Tuesday, April 24, 2007

Star-Forming Region in the Carina Nebula

Credit for Hubble Image: NASA, ESA, N. Smith (University of California, Berkeley),
and The Hubble Heritage Team (STScI/AURA)

[Left] — A towering "mountain" of cold hydrogen gas laced with dust is the site of new star formation in the Carina Nebula. The great gas pillar is being eroded by the ultraviolet radiation from the hottest newborn stars in the nebula.

[Right] — A close-up look at the peak of one of these "pillars of creation" reveals unequivocal evidence that stars are being born inside the columns. A pencil-like streamer of gas shoots out in both directions from the pillar and plows into surrounding gas like a fire hose hitting a wall of sand. The jet is being launched from a newly forming star hidden inside the column. A similar jet appears near the bottom of the image. These stellar jets are a common signature of the birth of a new star.

Carina Nebula Details

Credit for Hubble Image: NASA, ESA, N. Smith (University of California, Berkeley),
and The Hubble Heritage Team (STScI/AURA)

This Hubble Space Telescope view of the central region of the Carina Nebula reveals a violent maelstrom of star birth. The fantasy-like landscape of the nebula is sculpted by the intense pressure of starlight from monster stars and their accompanying star clusters, as well as the hydrodynamics of their stellar winds of charged particles.

[Top] — An approximately one-light-year tall "pillar" of cold hydrogen towers above the wall of the molecular cloud. The 2.5-million-year-old star cluster called Trumpler 14 appears at the right side of the image. A small nugget of cold molecular hydrogen, called a Bok globule, is silhouetted against the star cluster.

[Center] — A Bok globule nicknamed the "caterpillar" appears at the right. Its glowing edge indicates that it is being photoionized by the hottest stars in the cluster. It has been hypothesized that stars may form inside such dusty cocoons. The top of the Keyhole Nebula, the most prominent feature embedded inside Carina, is on the left. Another Bok globule is in the foreground.

[Bottom] — These great clouds of cold hydrogen resemble summer afternoon thunderheads. They tower above the surface of a molecular cloud on the edge of the nebula. So-called "elephant trunk" pillars resist being heated and eaten away by blistering ultraviolet radiation from the nebula's brightest stars.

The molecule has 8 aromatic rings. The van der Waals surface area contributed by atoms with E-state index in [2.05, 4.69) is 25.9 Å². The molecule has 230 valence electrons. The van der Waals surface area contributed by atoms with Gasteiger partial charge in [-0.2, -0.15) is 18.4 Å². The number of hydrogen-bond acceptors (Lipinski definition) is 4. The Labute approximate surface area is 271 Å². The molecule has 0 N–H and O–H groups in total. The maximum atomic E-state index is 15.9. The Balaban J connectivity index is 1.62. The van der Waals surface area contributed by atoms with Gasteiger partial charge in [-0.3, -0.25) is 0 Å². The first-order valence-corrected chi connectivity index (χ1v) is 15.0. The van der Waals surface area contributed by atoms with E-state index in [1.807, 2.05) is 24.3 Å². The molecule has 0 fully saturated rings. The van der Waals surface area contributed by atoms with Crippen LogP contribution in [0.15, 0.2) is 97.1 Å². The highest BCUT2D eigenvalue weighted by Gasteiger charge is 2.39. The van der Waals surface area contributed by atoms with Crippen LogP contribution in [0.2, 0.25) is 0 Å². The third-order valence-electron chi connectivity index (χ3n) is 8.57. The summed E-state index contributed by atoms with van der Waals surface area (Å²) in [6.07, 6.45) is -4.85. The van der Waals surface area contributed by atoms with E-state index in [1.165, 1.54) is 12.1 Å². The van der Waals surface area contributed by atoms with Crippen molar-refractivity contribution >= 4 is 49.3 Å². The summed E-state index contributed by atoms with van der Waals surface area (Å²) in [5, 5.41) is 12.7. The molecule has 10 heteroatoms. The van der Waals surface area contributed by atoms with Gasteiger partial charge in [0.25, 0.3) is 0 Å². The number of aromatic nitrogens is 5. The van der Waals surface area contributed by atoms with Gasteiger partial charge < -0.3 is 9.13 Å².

Carina Nebula

Credit for Hubble Image:NASA, ESA, N. Smith (University of California, Berkeley),
and The Hubble Heritage Team (STScI/AURA)

In celebration of the 17th anniversary of the launch and deployment of NASA's Hubble Space Telescope, a team of astronomers is releasing one of the largest panoramic images ever taken with Hubble's cameras. It is a 50-light-year-wide view of the central region of the Carina Nebula where a maelstrom of star birth - and death - is taking place.

Hubble's view of the nebula shows star birth in a new level of detail. The fantasy-like landscape of the nebula is sculpted by the action of outflowing winds and scorching ultraviolet radiation from the monster stars that inhabit this inferno. In the process, these stars are shredding the surrounding material that is the last vestige of the giant cloud from which the stars were born.

The immense nebula contains at least a dozen brilliant stars that are roughly estimated to be at least 50 to 100 times the mass of our Sun. The most unique and opulent inhabitant is the star Eta Carinae, at far left. Eta Carinae is in the final stages of its brief and eruptive lifespan, as evidenced by two billowing lobes of gas and dust that presage its upcoming explosion as a titanic supernova.

The fireworks in the Carina region started three million years ago when the nebula's first generation of newborn stars condensed and ignited in the middle of a huge cloud of cold molecular hydrogen. Radiation from these stars carved out an expanding bubble of hot gas. The island-like clumps of dark clouds scattered across the nebula are nodules of dust and gas that are resisting being eaten away by photoionization.

The hurricane blast of stellar winds and blistering ultraviolet radiation within the cavity is now compressing the surrounding walls of cold hydrogen. This is triggering a second stage of new star formation.

Our Sun and our solar system may have been born inside such a cosmic crucible 4.6 billion years ago. In looking at the Carina Nebula we are seeing the genesis of star making as it commonly occurs along the dense spiral arms of a galaxy.

The immense nebula is an estimated 7,500 light-years away in the southern constellation Carina the Keel (of the old southern constellation Argo Navis, the ship of Jason and the Argonauts, from Greek mythology).

This image is a mosaic of the Carina Nebula assembled from 48 frames taken with Hubble Space Telescope's Advanced Camera for Surveys. The Hubble images were taken in the light of neutral hydrogen. Color information was added with data taken at the Cerro Tololo Inter-American Observatory in Chile. Red corresponds to sulfur, green to hydrogen, and blue to oxygen emission.